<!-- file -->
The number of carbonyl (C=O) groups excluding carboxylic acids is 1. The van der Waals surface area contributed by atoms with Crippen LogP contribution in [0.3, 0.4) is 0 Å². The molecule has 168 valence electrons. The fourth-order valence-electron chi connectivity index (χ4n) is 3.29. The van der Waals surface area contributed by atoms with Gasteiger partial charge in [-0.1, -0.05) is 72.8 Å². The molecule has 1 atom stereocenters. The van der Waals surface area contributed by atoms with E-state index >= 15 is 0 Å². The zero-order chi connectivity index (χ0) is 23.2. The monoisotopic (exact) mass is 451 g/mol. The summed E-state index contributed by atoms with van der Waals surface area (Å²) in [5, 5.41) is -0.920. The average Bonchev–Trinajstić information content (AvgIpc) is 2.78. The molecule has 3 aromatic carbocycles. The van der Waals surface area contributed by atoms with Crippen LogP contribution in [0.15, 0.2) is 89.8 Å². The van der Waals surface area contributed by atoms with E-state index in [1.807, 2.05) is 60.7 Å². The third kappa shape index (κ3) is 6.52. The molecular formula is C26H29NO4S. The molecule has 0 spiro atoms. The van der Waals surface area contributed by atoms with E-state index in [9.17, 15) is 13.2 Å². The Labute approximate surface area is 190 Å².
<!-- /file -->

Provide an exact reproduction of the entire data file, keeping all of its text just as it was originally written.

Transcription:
The number of carbonyl (C=O) groups excluding carboxylic acids is 1. The van der Waals surface area contributed by atoms with Crippen LogP contribution in [0.3, 0.4) is 0 Å². The molecule has 168 valence electrons. The fourth-order valence-electron chi connectivity index (χ4n) is 3.29. The van der Waals surface area contributed by atoms with Gasteiger partial charge in [-0.1, -0.05) is 72.8 Å². The molecule has 1 atom stereocenters. The van der Waals surface area contributed by atoms with E-state index >= 15 is 0 Å². The zero-order chi connectivity index (χ0) is 23.2. The monoisotopic (exact) mass is 451 g/mol. The summed E-state index contributed by atoms with van der Waals surface area (Å²) in [5, 5.41) is -0.920. The average Bonchev–Trinajstić information content (AvgIpc) is 2.78. The molecule has 3 aromatic carbocycles. The van der Waals surface area contributed by atoms with Crippen LogP contribution in [0.15, 0.2) is 89.8 Å². The van der Waals surface area contributed by atoms with E-state index in [1.807, 2.05) is 60.7 Å². The third kappa shape index (κ3) is 6.52. The molecular formula is C26H29NO4S. The molecule has 0 spiro atoms. The van der Waals surface area contributed by atoms with E-state index in [9.17, 15) is 13.2 Å². The Labute approximate surface area is 190 Å².